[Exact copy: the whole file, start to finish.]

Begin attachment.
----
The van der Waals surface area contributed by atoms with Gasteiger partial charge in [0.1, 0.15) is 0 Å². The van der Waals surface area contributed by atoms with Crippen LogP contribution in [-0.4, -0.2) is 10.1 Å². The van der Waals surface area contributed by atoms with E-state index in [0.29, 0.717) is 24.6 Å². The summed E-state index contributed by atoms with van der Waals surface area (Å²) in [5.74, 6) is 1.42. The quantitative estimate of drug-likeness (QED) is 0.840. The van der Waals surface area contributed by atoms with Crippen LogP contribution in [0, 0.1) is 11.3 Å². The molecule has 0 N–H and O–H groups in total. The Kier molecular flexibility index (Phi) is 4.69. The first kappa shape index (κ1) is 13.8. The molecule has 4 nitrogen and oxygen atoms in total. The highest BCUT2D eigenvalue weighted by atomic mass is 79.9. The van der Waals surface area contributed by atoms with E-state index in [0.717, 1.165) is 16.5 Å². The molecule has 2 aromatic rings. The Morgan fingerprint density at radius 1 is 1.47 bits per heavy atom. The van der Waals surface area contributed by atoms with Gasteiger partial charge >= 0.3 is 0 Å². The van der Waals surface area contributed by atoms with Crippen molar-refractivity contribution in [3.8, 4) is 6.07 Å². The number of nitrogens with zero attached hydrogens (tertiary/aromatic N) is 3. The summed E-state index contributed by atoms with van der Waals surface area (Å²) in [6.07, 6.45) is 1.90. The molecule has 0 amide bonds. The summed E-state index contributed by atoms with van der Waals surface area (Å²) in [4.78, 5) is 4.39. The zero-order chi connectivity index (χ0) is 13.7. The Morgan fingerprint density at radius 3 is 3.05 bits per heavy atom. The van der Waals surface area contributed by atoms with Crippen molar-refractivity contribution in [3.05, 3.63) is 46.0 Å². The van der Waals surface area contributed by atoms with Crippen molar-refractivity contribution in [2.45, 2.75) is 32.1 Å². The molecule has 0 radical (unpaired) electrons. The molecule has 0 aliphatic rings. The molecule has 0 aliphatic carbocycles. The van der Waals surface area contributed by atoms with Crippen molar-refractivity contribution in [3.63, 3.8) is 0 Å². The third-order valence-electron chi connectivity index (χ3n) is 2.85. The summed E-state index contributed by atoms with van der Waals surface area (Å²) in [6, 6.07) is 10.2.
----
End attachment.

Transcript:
The van der Waals surface area contributed by atoms with Gasteiger partial charge in [0.1, 0.15) is 0 Å². The van der Waals surface area contributed by atoms with Crippen LogP contribution in [-0.4, -0.2) is 10.1 Å². The van der Waals surface area contributed by atoms with E-state index in [0.29, 0.717) is 24.6 Å². The summed E-state index contributed by atoms with van der Waals surface area (Å²) in [5.74, 6) is 1.42. The quantitative estimate of drug-likeness (QED) is 0.840. The van der Waals surface area contributed by atoms with Crippen LogP contribution in [0, 0.1) is 11.3 Å². The molecule has 0 N–H and O–H groups in total. The Kier molecular flexibility index (Phi) is 4.69. The first kappa shape index (κ1) is 13.8. The molecule has 4 nitrogen and oxygen atoms in total. The highest BCUT2D eigenvalue weighted by atomic mass is 79.9. The van der Waals surface area contributed by atoms with E-state index in [0.717, 1.165) is 16.5 Å². The molecule has 2 aromatic rings. The Morgan fingerprint density at radius 1 is 1.47 bits per heavy atom. The van der Waals surface area contributed by atoms with Gasteiger partial charge >= 0.3 is 0 Å². The van der Waals surface area contributed by atoms with Crippen molar-refractivity contribution in [3.8, 4) is 6.07 Å². The number of nitrogens with zero attached hydrogens (tertiary/aromatic N) is 3. The summed E-state index contributed by atoms with van der Waals surface area (Å²) in [6.07, 6.45) is 1.90. The molecule has 0 amide bonds. The summed E-state index contributed by atoms with van der Waals surface area (Å²) in [4.78, 5) is 4.39. The zero-order chi connectivity index (χ0) is 13.7. The Morgan fingerprint density at radius 3 is 3.05 bits per heavy atom. The van der Waals surface area contributed by atoms with Crippen molar-refractivity contribution in [3.05, 3.63) is 46.0 Å². The van der Waals surface area contributed by atoms with Crippen molar-refractivity contribution in [2.45, 2.75) is 32.1 Å². The molecule has 0 radical (unpaired) electrons. The molecule has 0 aliphatic rings. The molecule has 0 aliphatic carbocycles. The van der Waals surface area contributed by atoms with Crippen molar-refractivity contribution in [3.63, 3.8) is 0 Å². The third-order valence-electron chi connectivity index (χ3n) is 2.85. The summed E-state index contributed by atoms with van der Waals surface area (Å²) in [6, 6.07) is 10.2.